I think it is a GREAT START! And if it really is just the start, your friend will begin to research and invest in other great companies. And who knows, he could "retire" to just work his investments by 43 on a sailboat in the Keys:)

    One caution, the de-valuation of the currency is very real and will pack a wallop over a 30-40 year span. I can remember when I could buy a decent, by the times, economy car for under $2k. By most online calculations if someone in 1984 were shooting have a nest egg of $1mil by 2014, they would only have between $250k-$500k in purchasing power. A million just isn't what is used to be:(

  6. Douglas Hager says:


    First of all, this is a fantastic blog. I stumbled on your writings on SA and immediately recognized your posts as something I would always care about. I have no idea how you write as prolifically as you do while attending school. My hat is off to you. I'm much older than you (56), and although I started saving at an early age, I was unwilling for many years to accept the volatility in common stock prices. I was very heavily skewed towards cash and stable value funds. The comfort of knowing "the balance just goes up every day" caused me to miss the longer term picture, although it always felt good during large moves down in the market.

    Anyway, I now generally agree with and am invested in your overall investment thesis of buying household name great companies that pay dividends (even though Berkshire Hathaway is my largest holding and has been for years). The one issue I generally have however is your avoidance of discussing current prices. For example, Exxon is a common name mentioned here. I would argue that even given that it's a wonderful a company, it's still a much different investment today at 94.5 than it was just a few weeks ago at 86. Buffett, Howard Marks, etc. all point out repeatedly you can pay too much even for great companies. That's why I avoid dividend reinvestment plans. Just my opinion, but I want to put money to work at prices I think are reasonable.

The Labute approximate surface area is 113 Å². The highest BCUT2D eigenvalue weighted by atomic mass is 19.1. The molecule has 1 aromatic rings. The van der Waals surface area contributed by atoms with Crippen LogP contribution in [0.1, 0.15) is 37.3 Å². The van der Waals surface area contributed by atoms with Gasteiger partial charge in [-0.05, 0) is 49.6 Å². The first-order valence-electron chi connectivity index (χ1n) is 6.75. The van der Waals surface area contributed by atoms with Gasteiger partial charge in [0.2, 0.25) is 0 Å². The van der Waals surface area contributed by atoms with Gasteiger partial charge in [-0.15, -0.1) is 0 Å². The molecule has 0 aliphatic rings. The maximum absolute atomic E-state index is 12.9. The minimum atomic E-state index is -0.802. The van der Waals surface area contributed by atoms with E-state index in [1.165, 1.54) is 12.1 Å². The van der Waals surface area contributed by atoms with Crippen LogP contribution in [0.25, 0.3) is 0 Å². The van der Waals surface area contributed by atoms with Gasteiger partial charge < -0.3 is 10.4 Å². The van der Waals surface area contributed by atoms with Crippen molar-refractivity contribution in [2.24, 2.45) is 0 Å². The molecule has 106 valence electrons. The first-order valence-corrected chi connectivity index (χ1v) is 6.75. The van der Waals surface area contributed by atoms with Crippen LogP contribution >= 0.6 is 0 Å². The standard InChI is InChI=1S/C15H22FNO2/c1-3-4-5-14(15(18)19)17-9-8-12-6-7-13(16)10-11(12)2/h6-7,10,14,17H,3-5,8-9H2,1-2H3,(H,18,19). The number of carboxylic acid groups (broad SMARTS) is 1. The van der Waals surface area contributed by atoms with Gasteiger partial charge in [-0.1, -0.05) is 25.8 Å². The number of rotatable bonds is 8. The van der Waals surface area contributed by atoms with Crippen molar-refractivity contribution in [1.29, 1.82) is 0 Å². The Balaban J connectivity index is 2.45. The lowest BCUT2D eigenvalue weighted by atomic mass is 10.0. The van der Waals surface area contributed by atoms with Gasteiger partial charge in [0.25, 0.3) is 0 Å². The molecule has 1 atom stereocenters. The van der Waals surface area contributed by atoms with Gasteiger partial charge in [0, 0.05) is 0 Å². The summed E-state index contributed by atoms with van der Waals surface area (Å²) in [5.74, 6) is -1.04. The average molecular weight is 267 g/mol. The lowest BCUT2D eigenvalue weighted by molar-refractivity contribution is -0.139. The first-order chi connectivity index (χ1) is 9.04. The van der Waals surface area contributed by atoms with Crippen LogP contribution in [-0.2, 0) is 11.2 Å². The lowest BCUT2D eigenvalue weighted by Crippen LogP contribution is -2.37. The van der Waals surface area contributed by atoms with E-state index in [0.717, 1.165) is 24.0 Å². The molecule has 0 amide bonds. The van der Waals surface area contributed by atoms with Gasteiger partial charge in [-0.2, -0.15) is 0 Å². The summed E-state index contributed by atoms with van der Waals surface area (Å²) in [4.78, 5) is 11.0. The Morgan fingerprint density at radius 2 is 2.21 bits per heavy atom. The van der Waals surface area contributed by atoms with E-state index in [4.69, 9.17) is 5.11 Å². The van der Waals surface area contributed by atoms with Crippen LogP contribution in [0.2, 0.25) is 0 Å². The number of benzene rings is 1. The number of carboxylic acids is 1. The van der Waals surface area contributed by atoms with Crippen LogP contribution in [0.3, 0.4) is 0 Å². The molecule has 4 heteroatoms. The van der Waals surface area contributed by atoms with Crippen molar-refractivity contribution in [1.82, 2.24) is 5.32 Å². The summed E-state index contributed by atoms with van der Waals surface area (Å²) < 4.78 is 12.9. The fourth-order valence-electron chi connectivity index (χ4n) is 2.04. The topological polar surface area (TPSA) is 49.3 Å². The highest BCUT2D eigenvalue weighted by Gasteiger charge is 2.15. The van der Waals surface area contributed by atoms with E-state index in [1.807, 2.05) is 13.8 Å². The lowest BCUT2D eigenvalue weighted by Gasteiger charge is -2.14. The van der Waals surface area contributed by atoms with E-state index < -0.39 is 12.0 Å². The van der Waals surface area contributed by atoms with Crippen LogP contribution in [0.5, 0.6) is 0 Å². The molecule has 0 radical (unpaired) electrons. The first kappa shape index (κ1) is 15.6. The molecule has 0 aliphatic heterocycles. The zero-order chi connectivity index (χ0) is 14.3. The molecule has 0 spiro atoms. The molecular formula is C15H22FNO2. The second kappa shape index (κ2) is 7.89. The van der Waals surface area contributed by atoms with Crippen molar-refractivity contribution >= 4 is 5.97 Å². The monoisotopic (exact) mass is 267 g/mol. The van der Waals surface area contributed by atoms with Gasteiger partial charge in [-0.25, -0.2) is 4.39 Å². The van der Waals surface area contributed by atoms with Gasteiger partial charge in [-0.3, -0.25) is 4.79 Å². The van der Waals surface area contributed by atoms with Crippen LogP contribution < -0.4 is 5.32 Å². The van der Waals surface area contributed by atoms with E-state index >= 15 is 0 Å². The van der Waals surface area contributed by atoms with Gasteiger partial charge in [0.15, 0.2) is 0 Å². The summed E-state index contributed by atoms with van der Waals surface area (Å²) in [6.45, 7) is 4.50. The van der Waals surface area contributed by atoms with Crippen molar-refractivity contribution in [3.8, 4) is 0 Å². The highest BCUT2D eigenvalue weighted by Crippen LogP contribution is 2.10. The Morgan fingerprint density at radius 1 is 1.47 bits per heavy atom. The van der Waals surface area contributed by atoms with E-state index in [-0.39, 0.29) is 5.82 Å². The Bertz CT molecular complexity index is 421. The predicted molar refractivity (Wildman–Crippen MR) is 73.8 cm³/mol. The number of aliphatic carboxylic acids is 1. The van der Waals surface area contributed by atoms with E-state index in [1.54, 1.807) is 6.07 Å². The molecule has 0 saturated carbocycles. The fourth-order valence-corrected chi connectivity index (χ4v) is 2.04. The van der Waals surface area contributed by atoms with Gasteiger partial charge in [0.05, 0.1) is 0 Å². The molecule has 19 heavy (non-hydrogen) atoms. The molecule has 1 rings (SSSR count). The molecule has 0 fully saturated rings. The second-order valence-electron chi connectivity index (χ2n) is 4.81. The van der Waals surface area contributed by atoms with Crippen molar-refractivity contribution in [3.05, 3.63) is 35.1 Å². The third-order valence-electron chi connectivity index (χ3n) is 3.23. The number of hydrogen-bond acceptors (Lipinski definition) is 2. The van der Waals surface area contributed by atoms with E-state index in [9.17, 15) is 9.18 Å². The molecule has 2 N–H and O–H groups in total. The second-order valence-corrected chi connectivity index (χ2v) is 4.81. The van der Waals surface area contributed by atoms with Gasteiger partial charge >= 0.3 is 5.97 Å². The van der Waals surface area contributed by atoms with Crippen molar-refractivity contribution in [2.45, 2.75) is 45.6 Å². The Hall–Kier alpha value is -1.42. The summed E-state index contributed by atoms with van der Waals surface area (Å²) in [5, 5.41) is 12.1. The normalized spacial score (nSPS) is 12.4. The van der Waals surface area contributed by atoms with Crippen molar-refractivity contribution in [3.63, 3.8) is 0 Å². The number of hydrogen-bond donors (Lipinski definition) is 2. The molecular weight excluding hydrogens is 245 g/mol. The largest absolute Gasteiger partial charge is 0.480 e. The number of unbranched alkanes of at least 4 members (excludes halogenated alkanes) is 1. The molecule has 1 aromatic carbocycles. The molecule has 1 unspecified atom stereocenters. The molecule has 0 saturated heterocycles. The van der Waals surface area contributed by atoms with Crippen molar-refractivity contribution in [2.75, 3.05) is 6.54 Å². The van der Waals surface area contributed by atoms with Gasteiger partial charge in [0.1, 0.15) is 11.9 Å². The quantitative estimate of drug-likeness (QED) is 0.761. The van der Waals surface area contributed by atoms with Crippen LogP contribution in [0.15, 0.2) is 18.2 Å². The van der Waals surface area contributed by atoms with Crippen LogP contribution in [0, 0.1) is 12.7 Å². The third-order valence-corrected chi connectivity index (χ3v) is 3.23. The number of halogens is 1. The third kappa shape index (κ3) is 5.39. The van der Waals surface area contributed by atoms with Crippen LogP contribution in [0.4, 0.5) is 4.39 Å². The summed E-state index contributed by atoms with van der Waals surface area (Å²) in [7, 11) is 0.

Also, I would be very careful postulating 35 year returns averaging 10% as you did in this article. I'm not saying it's impossible, just potentially very aggressive….especially given how far we've moved since March 2009 (or even since January 2012). As you well know, small differences in average return assumptions make HUGE differences in terminal values when compounded over long periods like 35 years.

    Keep up the great work. I believe you're going to law school (?), but no doubt have a bright future as an financial advisor.

  7. says:

    He could always take two thirds of the dividends and re-invest the other third.

    He gets an immediate benefit to his income, but also growth due to re-investment, I think this is the best of both worlds

  8. Sumflow says:

    Your friend did not get very much, he should double it a bunch of times so that it can take care of him.  Giving it to a landlord or a gas station, has to be a bad idea.  See video on stuff.